Forbes gives Mighty Ally a nod.


Inspiring the for-profit sector to back a non-profit model

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We recently met up with Forbes contributor, author of "The CMO Manifesto", and one of Austin’s marketing greats, John Ellett. He covers ‘marketing change agents who challenge the status quo’ and thought Mighty Ally worthy of a feature.

It’s of course an honor to get a nod from the likes of Forbes. But what really has us fired up is seeing our non-profit model resonate with a respected for-profit publication. A model built on the notion that more agencies and brands should play an active role in furthering the critical work of the social sector.

We’re not the only ones who think so.

According to Cone, 65% of global consumers believe businesses bear as much responsibility as governments for driving social change. And 90% say they would switch to brands that supported responsible causes. But more than half of all consumers don’t trust that brand until they’ve seen ‘real world proof’. They want more than philanthropic giving. 

Then there’s the foundation upon which agencies and brands carry out the day-to-day: their people. 79% of employees say they would prefer to work for a socially responsible company. They crave meaning in their work (which fuels intrinsic motivation, just one of the myriad benefits back to the employer).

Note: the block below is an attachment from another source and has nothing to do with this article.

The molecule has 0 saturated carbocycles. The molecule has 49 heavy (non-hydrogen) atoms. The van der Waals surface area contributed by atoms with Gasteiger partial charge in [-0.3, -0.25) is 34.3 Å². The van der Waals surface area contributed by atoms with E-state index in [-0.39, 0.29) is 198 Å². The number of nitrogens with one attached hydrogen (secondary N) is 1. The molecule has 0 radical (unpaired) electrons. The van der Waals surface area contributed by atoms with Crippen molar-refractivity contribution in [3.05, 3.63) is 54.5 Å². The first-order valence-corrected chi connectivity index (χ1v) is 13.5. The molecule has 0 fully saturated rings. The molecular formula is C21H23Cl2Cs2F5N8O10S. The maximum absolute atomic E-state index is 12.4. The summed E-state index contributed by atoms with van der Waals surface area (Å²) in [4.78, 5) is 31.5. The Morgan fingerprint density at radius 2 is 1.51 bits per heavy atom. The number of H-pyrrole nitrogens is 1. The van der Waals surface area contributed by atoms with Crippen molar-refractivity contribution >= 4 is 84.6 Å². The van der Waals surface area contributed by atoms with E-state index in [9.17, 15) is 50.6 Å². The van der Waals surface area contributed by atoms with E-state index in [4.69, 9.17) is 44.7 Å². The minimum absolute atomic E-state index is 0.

Outside of pleasing these stakeholders, there’s significant business value in finding profit in purpose. Even better, the resources that could foster the type of active participation consumers demand and employees crave are already there.

At any given time, the average agency sees more than 40% of service hours going unused by client-billable work. That’s substantial talent and brainpower lying in wait, ready for flexing on complex social issues. And collectively, the Fortune Global 500 spend $15 billion (yes, that’s a b) on corporate social responsibility each year. Though all too many still use CSR solely as a marketing tool (another post for another day).

Mighty Ally’s vision is a society of individual and corporate citizens that prioritizes our most vulnerable and those who serve them.

Our mission is arming underserved changemakers with strategy, operations, and marketing reinforcements in the fight to meet basic human needs.

To make this happen, we need allies. Specifically from the for-profit sector. We hope Forbes’ readers (and you!) feel inspired by the interview to join us.